Abbott Gets FDA Clearance for Insertable Cardiac Monitor

Assert-IQ offers two options with a battery life of at least three or six years.

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Abbott today announced its Assert-IQ insertable cardiac monitor (ICM) has received U.S. Food and Drug Administration (FDA) clearance, giving physicians a new option for diagnostic evaluation and long-term monitoring of people experiencing irregular heartbeats. This clearance builds on Abbott's portfolio of connected health devices that can better help doctors manage and treat their patients remotely.

Irregular heartbeats – known as arrhythmias – may be fleeting, making diagnosis challenging in many patients. ICMs – small devices with sensors inserted just under the skin of the chest – are designed to provide constant, real-time monitoring of a person's heart to detect and identify arrhythmias that can lead to symptoms such as fainting, irregular pulse and shortness of breath.

While many commercially available ICMs monitor a person's heart rhythms for a few years, Assert-IQ offers two options with a battery life of at least three or six years to provide doctors a new level of flexibility in diagnostic monitoring. While the three-year option may be preferred for more traditional monitoring, such as diagnosing fainting, heart palpitations or detections of abnormal heart rhythms, an option offering at least six years of battery life empowers physicians to monitor long-term. This monitoring can be especially important when caring for people who are undergoing therapy, have recently had a cardiac ablation procedure or who are at risk of developing further arrhythmias such as atrial fibrillation. In both options, advanced algorithms are available to detect irregular heartbeats and provide clinically actionable data.

"The Assert-IQ ICM is a significant advancement amongst the tools that are currently available for the diagnoses of irregular heart rhythms. Given that the device is small and is inserted just under the skin, patients can go about their daily lives, enjoying the activities they love, and the ICM does the work," said Dhanunjaya Lakkireddy, M.D., medical director of the Kansas City Heart Rhythm Institute. "With Assert-IQ ICM's advanced algorithms, it can detect even hard-to-spot irregularities and help physicians determine a treatment course. It can be a very valuable tool both for short-term and long-term management of cardiac arrhythmia disorders."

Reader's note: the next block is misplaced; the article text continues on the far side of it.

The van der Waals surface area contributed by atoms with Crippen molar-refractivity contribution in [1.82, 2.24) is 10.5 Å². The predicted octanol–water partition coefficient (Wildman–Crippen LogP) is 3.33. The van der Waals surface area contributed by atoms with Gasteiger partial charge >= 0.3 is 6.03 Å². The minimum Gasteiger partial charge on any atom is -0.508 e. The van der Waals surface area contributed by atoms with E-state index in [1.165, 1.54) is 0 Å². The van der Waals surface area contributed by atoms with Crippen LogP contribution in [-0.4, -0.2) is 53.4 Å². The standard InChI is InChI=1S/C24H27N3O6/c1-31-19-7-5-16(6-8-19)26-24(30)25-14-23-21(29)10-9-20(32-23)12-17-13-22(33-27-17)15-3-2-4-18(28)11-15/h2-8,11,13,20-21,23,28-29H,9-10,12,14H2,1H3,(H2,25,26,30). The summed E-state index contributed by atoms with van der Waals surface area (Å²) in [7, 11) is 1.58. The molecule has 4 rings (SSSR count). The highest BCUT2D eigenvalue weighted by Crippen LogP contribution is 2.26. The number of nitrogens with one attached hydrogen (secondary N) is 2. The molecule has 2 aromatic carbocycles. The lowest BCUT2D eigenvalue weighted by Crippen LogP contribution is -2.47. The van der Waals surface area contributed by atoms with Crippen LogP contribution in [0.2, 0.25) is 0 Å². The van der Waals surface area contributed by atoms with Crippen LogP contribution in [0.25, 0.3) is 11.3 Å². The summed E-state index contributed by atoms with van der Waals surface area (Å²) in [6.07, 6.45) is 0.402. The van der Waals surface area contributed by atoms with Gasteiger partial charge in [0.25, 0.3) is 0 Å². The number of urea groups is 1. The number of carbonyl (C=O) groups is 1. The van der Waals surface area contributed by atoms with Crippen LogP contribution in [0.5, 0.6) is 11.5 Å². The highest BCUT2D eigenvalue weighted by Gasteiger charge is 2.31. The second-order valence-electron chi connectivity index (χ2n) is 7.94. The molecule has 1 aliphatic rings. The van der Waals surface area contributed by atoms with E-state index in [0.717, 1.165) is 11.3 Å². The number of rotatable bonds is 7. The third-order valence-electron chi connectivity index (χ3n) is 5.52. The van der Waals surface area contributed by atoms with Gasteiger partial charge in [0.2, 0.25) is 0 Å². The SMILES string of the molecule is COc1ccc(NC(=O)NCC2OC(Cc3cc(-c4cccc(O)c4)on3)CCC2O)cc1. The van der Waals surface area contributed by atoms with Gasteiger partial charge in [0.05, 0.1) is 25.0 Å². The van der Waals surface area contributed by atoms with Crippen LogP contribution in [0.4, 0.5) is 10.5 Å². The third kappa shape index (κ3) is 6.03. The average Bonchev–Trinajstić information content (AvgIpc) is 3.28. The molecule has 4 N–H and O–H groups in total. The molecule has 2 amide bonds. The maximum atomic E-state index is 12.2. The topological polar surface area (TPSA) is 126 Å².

Using Bluetooth technology, Abbott's Assert-IQ ICM is designed to remain connected to a transmitter – usually the person's own cell phone – where it checks heart rhythms every 20 seconds, transmitting results in real-time to the clinic's portal. Additionally, some models of the Assert-IQ ICM family can be remotely programmed allowing the clinician to adjust the settings of the connected device, optimize performance and limit unnecessary alerts or transmissions – all without requiring the patient to visit the clinic.

The Assert-IQ ICM also offers advanced diagnostic capabilities to provide physicians with more clinically relevant information about the cardiovascular health of the patient, allowing care providers to make clinical decisions faster.

"As the incidence of abnormal heart rhythms like atrial fibrillation continue to rise, more doctors are turning to ICM technology to monitor their patients remotely to better detect the cause of symptoms that can impact overall health and quality of life," said Leonard Ganz, M.D., divisional vice president of medical affairs and chief medical officer of Abbott's cardiac rhythm management business. "Until now, insertable cardiac monitors have allowed for remote monitoring of patients but lacked the longevity needed to monitor them long-term. Abbott's Assert-IQ ICM offers physicians a connected health device that will help them provide the best care for their patients while making more accurate and informed treatment decisions."

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